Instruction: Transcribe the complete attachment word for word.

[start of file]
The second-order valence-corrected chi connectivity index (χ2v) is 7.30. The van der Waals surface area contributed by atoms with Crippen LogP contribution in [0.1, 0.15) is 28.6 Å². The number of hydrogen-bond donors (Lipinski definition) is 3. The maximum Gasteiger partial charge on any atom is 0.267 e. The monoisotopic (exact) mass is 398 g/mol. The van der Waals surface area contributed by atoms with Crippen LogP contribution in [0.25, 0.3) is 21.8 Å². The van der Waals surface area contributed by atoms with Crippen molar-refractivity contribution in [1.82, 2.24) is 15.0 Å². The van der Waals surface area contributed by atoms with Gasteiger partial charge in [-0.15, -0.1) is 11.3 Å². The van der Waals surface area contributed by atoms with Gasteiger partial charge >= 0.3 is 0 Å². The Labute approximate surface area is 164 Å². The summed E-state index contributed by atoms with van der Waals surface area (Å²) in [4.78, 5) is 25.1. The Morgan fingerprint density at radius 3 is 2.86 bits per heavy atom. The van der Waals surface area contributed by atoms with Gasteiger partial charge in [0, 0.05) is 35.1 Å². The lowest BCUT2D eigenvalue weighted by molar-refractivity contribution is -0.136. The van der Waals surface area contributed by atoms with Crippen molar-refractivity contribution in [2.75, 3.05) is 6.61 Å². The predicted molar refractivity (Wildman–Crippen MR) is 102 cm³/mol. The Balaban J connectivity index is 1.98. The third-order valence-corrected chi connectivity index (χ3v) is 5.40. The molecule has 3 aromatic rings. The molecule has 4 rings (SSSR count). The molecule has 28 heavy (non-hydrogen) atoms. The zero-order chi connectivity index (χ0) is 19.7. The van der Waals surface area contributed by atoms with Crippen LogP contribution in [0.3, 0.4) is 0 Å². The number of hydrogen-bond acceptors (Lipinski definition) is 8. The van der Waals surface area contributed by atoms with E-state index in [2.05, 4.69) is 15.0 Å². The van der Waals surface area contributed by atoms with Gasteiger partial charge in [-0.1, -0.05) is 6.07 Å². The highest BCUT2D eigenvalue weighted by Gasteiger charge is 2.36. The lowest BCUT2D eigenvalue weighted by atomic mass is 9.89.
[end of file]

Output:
The second-order valence-corrected chi connectivity index (χ2v) is 7.30. The van der Waals surface area contributed by atoms with Crippen LogP contribution in [0.1, 0.15) is 28.6 Å². The number of hydrogen-bond donors (Lipinski definition) is 3. The maximum Gasteiger partial charge on any atom is 0.267 e. The monoisotopic (exact) mass is 398 g/mol. The van der Waals surface area contributed by atoms with Crippen LogP contribution in [0.25, 0.3) is 21.8 Å². The van der Waals surface area contributed by atoms with Crippen molar-refractivity contribution in [1.82, 2.24) is 15.0 Å². The van der Waals surface area contributed by atoms with Gasteiger partial charge in [-0.15, -0.1) is 11.3 Å². The van der Waals surface area contributed by atoms with Gasteiger partial charge >= 0.3 is 0 Å². The Labute approximate surface area is 164 Å². The summed E-state index contributed by atoms with van der Waals surface area (Å²) in [4.78, 5) is 25.1. The Morgan fingerprint density at radius 3 is 2.86 bits per heavy atom. The van der Waals surface area contributed by atoms with Gasteiger partial charge in [0, 0.05) is 35.1 Å². The lowest BCUT2D eigenvalue weighted by molar-refractivity contribution is -0.136. The van der Waals surface area contributed by atoms with Crippen molar-refractivity contribution in [2.75, 3.05) is 6.61 Å². The predicted molar refractivity (Wildman–Crippen MR) is 102 cm³/mol. The Balaban J connectivity index is 1.98. The third-order valence-corrected chi connectivity index (χ3v) is 5.40. The molecule has 3 aromatic rings. The molecule has 4 rings (SSSR count). The molecule has 28 heavy (non-hydrogen) atoms. The zero-order chi connectivity index (χ0) is 19.7. The van der Waals surface area contributed by atoms with Crippen LogP contribution in [0.3, 0.4) is 0 Å². The number of hydrogen-bond acceptors (Lipinski definition) is 8. The van der Waals surface area contributed by atoms with E-state index in [2.05, 4.69) is 15.0 Å². The van der Waals surface area contributed by atoms with Gasteiger partial charge in [-0.1, -0.05) is 6.07 Å². The highest BCUT2D eigenvalue weighted by Gasteiger charge is 2.36. The lowest BCUT2D eigenvalue weighted by atomic mass is 9.89.